One of the outreach workers, Afshin, interjects and tells me that Hashem would like to have a more focused heart-to-heart. Hashem indicates a bench a few meters away, next to the children’s swings. But as we begin to walk over, all of a sudden, a man yells: “Don’t sit there — tablo hast [it’s too obvious]!”.

This man is the patogh’s dealer. He had not wanted us to go and sit on the bench to — he assumed — use drugs too far from the group, as it could alert the public and lead to police being called. He later apologizes for the mistake. 

Hashem tells me: I know a lot for my age. I have been to jail and to the abstinence camp 15 times, only twice by force. It is extremely hard quitting shisheh. I couldn’t sleep for 10 days. After four days of lying down, the only thing I wanted to do was make the pain go away.”

Finding work and stability, he says, is complicated. “I need family, recreation, NA [Narcotics Anonymous] meetings. And you need to be ready to open yourself up in the meetings, to not flee from your life and your family anymore. You need a sponsor, a friend who is close to you and can support you. 

“I don’t agree with all of NA. It is antiquated. You need to want to get clean to stay clean, to decide for yourself, and have the support around you. If you take 1000 people by force to camps and abstinence meetings it serves no purpose; nothing is solved by force. We have very sensitive hearts, we drug users.”

Reflecting on his family life, he adds: “We weren’t poor. There was money and my family were well off. My father bought my school degree, he tried helping me and still does with money when I need it. But I didn’t have support: a brother. If I had a brother like you, I wouldn’t have gone after this. I started using with my female partner, and I became stuck.”

After 30 minutes or so of conversation, Hashem thanks me profusely. He needed to share the pain in his heart, he tells me, and one day he hopes to return the favor by bringing me to his family’s farm in northwestern Iran one day. We embrace and say goodbye.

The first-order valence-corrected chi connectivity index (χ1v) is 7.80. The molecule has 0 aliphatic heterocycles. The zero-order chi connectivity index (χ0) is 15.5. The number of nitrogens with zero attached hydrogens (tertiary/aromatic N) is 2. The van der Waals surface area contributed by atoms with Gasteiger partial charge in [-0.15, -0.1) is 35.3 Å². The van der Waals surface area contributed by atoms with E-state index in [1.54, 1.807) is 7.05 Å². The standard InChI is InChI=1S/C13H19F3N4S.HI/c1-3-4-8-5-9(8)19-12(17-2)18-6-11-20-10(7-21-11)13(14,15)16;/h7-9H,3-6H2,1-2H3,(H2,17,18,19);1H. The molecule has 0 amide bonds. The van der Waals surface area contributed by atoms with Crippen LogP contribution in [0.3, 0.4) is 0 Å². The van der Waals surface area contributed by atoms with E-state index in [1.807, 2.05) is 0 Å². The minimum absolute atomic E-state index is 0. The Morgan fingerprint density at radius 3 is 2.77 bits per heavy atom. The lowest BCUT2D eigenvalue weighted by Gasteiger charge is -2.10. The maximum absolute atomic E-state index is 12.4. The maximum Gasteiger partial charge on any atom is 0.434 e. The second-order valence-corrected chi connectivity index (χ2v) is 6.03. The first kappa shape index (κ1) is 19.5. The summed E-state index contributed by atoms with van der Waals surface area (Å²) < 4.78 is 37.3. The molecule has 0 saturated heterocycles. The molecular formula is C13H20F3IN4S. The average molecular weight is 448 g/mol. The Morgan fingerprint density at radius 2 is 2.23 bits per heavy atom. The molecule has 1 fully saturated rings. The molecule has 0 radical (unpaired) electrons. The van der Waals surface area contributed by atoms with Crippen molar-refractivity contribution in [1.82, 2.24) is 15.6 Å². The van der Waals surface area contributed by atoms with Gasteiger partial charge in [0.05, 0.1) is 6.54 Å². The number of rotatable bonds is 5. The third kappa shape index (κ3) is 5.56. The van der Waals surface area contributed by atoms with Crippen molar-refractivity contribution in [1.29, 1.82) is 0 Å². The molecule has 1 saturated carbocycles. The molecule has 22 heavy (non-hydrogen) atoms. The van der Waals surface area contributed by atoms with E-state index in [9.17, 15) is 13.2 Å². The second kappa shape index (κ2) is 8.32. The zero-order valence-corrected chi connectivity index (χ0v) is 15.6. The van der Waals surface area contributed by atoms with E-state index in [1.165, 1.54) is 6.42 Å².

Would Safe Houses Work in Iran? 

Back at the van, the first bag of bread and cheese is already finished. The outreach workers are discussing the status of the patoghs. They argue that the cause of all of this goes back to the government, and its lack of care and compassion for these people. 

We move on to the concept of controlled consumption rooms. In Switzerland and some other countries, I point out, safe spaces are provided for drug users to use under the care of medical professionals. They have food to eat, and games to play. I ask for their opinions of this, and whether they think it could be instituted in Iran.

Afshin is dismissive. “That would require collaboration between government departments,” he says. “This does not exist. The government agencies do not work with each other at all. There were talks about consumption rooms between ministries recently, and they couldn’t decide on who the people working in there should be; should the staff be ex-users? Or current ones? Or from a ministry? And so on. As such, the idea was abandoned.”

Our next stop is another large bus terminal, where we buy ice cream before exploring the next patogh. A very old man who walks using a cane and cannot stand upright comes up to the car asking for food. The workers ask if he’s happy to talk with me. He says that he is, and so we help him climb up the steps.

“I am over 70 years old,” the man tells me. “I have been using drugs for the past 25 years, and sleep on the streets. The only relationship I have with the government is when the police take me by force to the abstinence camps.

“They take us to these camps for two to three months, we quit using, we are let out, and we have nowhere to go. Each time I get out I go back to my friends. For three to four days I am able to stay clean and not use, but then I start again. If I had work, if they helped us with employment, with somewhere to stay, it would be different.”